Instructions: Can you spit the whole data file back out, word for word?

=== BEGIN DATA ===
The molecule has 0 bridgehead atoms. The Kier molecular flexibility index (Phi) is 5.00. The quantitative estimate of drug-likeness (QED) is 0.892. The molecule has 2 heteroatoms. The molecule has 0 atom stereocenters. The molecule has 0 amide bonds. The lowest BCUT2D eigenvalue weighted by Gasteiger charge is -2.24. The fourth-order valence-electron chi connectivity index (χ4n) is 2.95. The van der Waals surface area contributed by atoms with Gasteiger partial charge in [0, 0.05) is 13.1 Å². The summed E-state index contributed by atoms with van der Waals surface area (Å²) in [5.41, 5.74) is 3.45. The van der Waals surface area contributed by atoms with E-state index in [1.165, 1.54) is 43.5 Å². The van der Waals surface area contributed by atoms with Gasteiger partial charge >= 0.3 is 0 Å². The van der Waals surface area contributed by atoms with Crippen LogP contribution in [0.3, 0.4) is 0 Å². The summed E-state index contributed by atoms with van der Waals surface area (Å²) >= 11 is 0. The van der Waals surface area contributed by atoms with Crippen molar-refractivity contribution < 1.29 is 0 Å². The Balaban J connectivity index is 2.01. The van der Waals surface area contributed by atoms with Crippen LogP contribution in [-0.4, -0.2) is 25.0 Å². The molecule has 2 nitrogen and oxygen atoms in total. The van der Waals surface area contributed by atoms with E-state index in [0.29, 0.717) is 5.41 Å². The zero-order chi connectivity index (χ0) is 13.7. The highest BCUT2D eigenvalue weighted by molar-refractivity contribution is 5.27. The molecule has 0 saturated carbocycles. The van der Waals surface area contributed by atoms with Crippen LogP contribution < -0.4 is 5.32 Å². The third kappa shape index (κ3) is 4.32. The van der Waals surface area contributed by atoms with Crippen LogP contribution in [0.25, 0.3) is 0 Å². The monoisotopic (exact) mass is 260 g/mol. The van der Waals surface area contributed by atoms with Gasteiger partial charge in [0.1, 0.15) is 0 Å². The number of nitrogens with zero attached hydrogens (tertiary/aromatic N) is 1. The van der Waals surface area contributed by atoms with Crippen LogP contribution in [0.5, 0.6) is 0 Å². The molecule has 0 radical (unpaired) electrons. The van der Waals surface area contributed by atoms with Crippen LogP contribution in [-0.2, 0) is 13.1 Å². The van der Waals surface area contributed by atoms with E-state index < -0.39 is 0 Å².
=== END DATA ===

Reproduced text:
The molecule has 0 bridgehead atoms. The Kier molecular flexibility index (Phi) is 5.00. The quantitative estimate of drug-likeness (QED) is 0.892. The molecule has 2 heteroatoms. The molecule has 0 atom stereocenters. The molecule has 0 amide bonds. The lowest BCUT2D eigenvalue weighted by Gasteiger charge is -2.24. The fourth-order valence-electron chi connectivity index (χ4n) is 2.95. The van der Waals surface area contributed by atoms with Gasteiger partial charge in [0, 0.05) is 13.1 Å². The summed E-state index contributed by atoms with van der Waals surface area (Å²) in [5.41, 5.74) is 3.45. The van der Waals surface area contributed by atoms with E-state index in [1.165, 1.54) is 43.5 Å². The van der Waals surface area contributed by atoms with Gasteiger partial charge >= 0.3 is 0 Å². The van der Waals surface area contributed by atoms with Crippen LogP contribution in [0.3, 0.4) is 0 Å². The summed E-state index contributed by atoms with van der Waals surface area (Å²) >= 11 is 0. The van der Waals surface area contributed by atoms with Crippen molar-refractivity contribution < 1.29 is 0 Å². The Balaban J connectivity index is 2.01. The van der Waals surface area contributed by atoms with Crippen LogP contribution in [-0.4, -0.2) is 25.0 Å². The molecule has 2 nitrogen and oxygen atoms in total. The van der Waals surface area contributed by atoms with E-state index in [0.29, 0.717) is 5.41 Å². The zero-order chi connectivity index (χ0) is 13.7. The highest BCUT2D eigenvalue weighted by molar-refractivity contribution is 5.27. The molecule has 0 saturated carbocycles. The van der Waals surface area contributed by atoms with Crippen LogP contribution < -0.4 is 5.32 Å². The third kappa shape index (κ3) is 4.32. The van der Waals surface area contributed by atoms with Crippen LogP contribution in [0.25, 0.3) is 0 Å². The monoisotopic (exact) mass is 260 g/mol. The van der Waals surface area contributed by atoms with Gasteiger partial charge in [0.1, 0.15) is 0 Å². The number of nitrogens with zero attached hydrogens (tertiary/aromatic N) is 1. The van der Waals surface area contributed by atoms with Crippen LogP contribution in [0.5, 0.6) is 0 Å². The molecule has 0 radical (unpaired) electrons. The van der Waals surface area contributed by atoms with Crippen LogP contribution in [-0.2, 0) is 13.1 Å². The van der Waals surface area contributed by atoms with E-state index < -0.39 is 0 Å².